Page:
Verticillium wilt

Verticillium wilt symptoms on a maple

Symptoms of Verticillium wilt are more pronounced in drought, in part because drought inhibits the trees ability to wall off the fungus. Symptoms include wilt, branch death, and quick decline of plants. Hundreds of plant species, including trees, shrubs, groundcovers, vines, vegetables, fruits, herbaceous ornamentals, and flowers may become infected. Some trees that are frequently infected by this disease are maple, ash, and elm. We see symptoms throughout the growing season. Peel off some of the bark on a symptomatic branch and look for staining of the wood in distinct streaks of brown, dark green, or yellow-green wood. Verticillium-infected ash trees do not always show staining. There is no cure for Verticillium wilt. Still, there are many cultural and preventive strategies to manage the disease and help infected trees live with the fungus. Always start with healthy plants and avoid susceptible species. Supply balanced fertilization and provide adequate irrigation to improve the health of stressed plants.

The U of I Plant Clinic can test for diseases such as Dutch elm disease, pinewood nematodes, and Verticillium wilt. For Dutch elm disease and Verticillium, samples should be alive, showing vascular streaking, thumb-thick, and 8 to 10 in. long. If you want to test ash for Verticillium wilt in ash, you will need to be sure to submit branch petioles for testing. The cost for DED and Verticillium testing is $15.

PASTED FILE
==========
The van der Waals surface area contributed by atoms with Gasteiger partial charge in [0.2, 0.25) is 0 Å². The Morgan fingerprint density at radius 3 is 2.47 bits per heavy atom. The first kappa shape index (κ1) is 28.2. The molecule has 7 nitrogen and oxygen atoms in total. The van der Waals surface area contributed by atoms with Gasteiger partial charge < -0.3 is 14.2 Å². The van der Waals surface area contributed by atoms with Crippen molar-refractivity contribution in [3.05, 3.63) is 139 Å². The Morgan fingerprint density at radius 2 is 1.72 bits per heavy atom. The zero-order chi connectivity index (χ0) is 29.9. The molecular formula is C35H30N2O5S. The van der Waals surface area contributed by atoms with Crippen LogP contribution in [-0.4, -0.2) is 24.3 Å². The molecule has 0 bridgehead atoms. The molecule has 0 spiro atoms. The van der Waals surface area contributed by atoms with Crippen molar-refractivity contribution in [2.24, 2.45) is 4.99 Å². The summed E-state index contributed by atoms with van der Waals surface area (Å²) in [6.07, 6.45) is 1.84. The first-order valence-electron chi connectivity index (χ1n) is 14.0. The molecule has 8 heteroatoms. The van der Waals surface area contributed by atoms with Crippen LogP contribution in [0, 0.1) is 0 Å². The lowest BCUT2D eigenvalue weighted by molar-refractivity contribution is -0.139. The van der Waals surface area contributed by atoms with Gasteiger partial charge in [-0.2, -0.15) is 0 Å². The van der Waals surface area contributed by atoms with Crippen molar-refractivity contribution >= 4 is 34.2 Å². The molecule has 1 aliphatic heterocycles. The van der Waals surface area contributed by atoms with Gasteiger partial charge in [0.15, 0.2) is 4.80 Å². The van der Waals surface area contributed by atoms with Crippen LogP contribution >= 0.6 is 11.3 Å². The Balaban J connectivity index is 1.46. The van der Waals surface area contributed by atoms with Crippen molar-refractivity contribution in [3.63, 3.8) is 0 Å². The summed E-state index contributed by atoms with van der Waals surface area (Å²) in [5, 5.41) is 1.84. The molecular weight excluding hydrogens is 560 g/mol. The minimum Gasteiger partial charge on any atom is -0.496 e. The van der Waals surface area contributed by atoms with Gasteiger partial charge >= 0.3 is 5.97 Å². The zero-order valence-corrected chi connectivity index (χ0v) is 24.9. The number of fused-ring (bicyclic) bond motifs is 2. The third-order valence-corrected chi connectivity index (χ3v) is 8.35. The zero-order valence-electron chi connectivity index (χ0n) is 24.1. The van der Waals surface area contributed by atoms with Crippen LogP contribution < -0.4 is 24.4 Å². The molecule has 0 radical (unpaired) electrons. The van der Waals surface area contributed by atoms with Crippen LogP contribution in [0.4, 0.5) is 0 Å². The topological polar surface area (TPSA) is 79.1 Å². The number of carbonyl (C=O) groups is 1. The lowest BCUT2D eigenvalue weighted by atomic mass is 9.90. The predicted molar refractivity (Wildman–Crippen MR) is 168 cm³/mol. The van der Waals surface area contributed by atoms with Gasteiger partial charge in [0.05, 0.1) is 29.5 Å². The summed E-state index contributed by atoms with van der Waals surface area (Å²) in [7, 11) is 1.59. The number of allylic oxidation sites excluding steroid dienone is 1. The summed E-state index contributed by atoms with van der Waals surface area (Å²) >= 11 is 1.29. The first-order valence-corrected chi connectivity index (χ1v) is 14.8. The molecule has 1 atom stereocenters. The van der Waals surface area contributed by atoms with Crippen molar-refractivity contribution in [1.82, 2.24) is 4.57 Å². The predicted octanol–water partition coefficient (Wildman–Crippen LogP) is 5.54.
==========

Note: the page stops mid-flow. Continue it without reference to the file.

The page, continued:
Branch samples submitted to the U of I Plant Clinic for Pine wilt should be 1 to 2 inches in diameter and long enough to put into a vise so that wood discs can be cut from both ends of the branch. This nematode is not uniformly distributed within a tree. We find that the most reliable samples are from branches that have brown needles still attached. The cost for Pine wilt testing is $20.

For additional information, please refer to the U of I Plant Clinic website: (Stephanie Porter and Travis Cleveland)

Stephanie Porter
Travis Cleveland